The New Bible Commentary note on this passage, under the heading "b. The Jubile (xxv. 8-55)" and "i. Rules for its observance (xxv. 8-22)" states "The fiftieth year is carefully defined as the one following seven sabbatical years (8). It is introduced by 'sending abroad' throughout the land the 'loud trumpet' on the day of atonement of the fiftieth year (9, RV). The trumpet (Heb. shophar) used was the horn (qeren) of the ram (cf. Jos. vi. 4f.) and consequently, by abbreviation, yobhel (ram), from which the term 'jubile' is derived, becomes synonymous with trumpet. Cf. Ex. xix. 13, 19, where both words are used. This trumpet blast, which introduces the jubile, is like the trumpet sound which prepared and summoned Israel to become the covenant people of their God. The same law regarding sowing and reaping applies to this year as to the sabbatical years which preceded it; and since it began in the autumn it seems clear that the sabbatical years did the same. It is a year of liberty, a year of return (10, 13) to possessions and to family. This return to normalcy, as we may call it, is to be on a strictly equitable basis (14-17). Buying and selling are to be carried on with due regard to the approaching year of jubile. And if ye shall say, What shall we eat the seventh year? (20). this seems to imply that the hypothetical objectors have the sabbatical year only in mind. but the answer includes the larger problem as well, the case when the sabbatical year is followed by the Jubile. This is indicated by the mention of three years (21) and of the eighth and ninth years (22). The answering of the greater difficulty includes, of course, the solution of the lesser."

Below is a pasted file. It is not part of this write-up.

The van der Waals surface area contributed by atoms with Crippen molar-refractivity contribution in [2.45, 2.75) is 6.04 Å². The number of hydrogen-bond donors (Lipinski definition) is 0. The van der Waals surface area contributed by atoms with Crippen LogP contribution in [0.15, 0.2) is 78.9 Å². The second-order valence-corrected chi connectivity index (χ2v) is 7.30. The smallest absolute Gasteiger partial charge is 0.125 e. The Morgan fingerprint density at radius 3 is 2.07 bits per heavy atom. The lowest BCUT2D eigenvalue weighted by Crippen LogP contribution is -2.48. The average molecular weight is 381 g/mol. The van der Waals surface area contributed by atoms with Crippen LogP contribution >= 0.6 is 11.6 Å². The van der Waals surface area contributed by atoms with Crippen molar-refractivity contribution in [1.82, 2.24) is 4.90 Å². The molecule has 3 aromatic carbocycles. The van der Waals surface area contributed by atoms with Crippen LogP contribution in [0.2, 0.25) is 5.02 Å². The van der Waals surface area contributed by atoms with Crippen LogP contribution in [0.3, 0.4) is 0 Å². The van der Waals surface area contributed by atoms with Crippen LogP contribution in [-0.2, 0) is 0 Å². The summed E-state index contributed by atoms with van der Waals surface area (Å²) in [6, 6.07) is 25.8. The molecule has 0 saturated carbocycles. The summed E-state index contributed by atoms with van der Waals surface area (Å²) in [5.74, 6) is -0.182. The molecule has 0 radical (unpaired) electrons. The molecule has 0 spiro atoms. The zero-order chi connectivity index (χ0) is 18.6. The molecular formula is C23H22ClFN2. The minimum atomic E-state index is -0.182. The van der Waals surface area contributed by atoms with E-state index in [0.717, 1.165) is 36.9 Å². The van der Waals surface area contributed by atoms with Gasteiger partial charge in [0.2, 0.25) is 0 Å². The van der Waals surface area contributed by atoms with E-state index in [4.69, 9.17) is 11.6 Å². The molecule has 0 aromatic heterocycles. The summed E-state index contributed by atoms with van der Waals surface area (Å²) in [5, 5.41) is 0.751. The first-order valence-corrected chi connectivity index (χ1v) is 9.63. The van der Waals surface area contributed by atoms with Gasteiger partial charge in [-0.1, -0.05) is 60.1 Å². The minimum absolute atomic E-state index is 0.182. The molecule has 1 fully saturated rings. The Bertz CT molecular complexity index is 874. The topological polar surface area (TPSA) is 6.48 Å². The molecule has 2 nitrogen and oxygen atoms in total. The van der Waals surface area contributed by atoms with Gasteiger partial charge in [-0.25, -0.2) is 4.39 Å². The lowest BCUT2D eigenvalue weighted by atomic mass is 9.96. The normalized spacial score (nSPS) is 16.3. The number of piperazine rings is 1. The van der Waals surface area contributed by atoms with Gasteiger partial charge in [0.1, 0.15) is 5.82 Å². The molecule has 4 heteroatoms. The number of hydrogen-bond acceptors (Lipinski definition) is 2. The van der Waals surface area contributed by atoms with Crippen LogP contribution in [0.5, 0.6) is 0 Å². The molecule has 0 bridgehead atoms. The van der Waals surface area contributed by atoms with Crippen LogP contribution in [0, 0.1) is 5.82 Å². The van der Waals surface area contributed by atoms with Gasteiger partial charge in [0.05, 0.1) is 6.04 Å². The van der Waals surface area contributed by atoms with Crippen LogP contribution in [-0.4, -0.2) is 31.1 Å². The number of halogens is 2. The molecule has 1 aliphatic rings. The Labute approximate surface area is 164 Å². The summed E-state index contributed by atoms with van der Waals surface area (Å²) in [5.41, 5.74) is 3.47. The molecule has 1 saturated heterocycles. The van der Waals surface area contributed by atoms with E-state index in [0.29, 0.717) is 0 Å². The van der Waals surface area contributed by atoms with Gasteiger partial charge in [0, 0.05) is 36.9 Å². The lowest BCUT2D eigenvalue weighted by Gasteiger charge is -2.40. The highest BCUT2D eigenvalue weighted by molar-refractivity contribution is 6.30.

We shall continue our examination of this chapter in our next study. With all these studies, please keep in mind our theme which is that the present day descendants of ancient Israel are chiefly recognized today in the Anglo-Celto-Saxon and kindred folk to whom these matters ought to be of especial interest.